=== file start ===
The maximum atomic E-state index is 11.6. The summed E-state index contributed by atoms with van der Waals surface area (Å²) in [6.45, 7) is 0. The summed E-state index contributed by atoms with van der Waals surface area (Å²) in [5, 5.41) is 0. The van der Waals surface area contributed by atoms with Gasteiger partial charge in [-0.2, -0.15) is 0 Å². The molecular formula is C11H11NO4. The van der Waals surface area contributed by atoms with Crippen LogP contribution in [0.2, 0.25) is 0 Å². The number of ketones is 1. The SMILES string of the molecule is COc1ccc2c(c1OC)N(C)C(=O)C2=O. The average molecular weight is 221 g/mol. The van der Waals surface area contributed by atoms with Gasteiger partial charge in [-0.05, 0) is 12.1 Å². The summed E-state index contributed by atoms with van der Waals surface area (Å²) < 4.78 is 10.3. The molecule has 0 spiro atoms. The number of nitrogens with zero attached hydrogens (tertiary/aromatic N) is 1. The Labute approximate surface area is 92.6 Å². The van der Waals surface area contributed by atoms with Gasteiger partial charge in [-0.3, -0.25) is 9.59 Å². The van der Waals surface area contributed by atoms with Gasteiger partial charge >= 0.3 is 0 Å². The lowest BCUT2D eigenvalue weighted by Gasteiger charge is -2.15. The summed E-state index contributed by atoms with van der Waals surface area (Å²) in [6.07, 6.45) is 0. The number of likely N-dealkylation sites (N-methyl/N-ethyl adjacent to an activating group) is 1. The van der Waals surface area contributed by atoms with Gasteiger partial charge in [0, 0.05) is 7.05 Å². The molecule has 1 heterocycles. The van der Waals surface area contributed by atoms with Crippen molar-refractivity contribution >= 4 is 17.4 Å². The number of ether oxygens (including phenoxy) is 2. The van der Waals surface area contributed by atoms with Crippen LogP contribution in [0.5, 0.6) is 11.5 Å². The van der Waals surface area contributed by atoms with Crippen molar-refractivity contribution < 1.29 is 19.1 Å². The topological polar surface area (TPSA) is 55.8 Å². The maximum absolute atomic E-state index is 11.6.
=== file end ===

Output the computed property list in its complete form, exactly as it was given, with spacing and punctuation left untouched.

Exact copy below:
The maximum atomic E-state index is 11.6. The summed E-state index contributed by atoms with van der Waals surface area (Å²) in [6.45, 7) is 0. The summed E-state index contributed by atoms with van der Waals surface area (Å²) in [5, 5.41) is 0. The van der Waals surface area contributed by atoms with Gasteiger partial charge in [-0.2, -0.15) is 0 Å². The molecular formula is C11H11NO4. The van der Waals surface area contributed by atoms with Crippen LogP contribution in [0.2, 0.25) is 0 Å². The number of ketones is 1. The SMILES string of the molecule is COc1ccc2c(c1OC)N(C)C(=O)C2=O. The average molecular weight is 221 g/mol. The van der Waals surface area contributed by atoms with Gasteiger partial charge in [-0.05, 0) is 12.1 Å². The summed E-state index contributed by atoms with van der Waals surface area (Å²) < 4.78 is 10.3. The molecule has 0 spiro atoms. The number of nitrogens with zero attached hydrogens (tertiary/aromatic N) is 1. The Labute approximate surface area is 92.6 Å². The van der Waals surface area contributed by atoms with Gasteiger partial charge in [-0.3, -0.25) is 9.59 Å². The van der Waals surface area contributed by atoms with Gasteiger partial charge >= 0.3 is 0 Å². The lowest BCUT2D eigenvalue weighted by Gasteiger charge is -2.15. The summed E-state index contributed by atoms with van der Waals surface area (Å²) in [6.07, 6.45) is 0. The number of likely N-dealkylation sites (N-methyl/N-ethyl adjacent to an activating group) is 1. The van der Waals surface area contributed by atoms with Gasteiger partial charge in [0, 0.05) is 7.05 Å². The molecule has 1 heterocycles. The van der Waals surface area contributed by atoms with Crippen molar-refractivity contribution >= 4 is 17.4 Å². The number of ether oxygens (including phenoxy) is 2. The van der Waals surface area contributed by atoms with Crippen LogP contribution in [0.5, 0.6) is 11.5 Å². The van der Waals surface area contributed by atoms with Crippen molar-refractivity contribution < 1.29 is 19.1 Å². The topological polar surface area (TPSA) is 55.8 Å². The maximum absolute atomic E-state index is 11.6.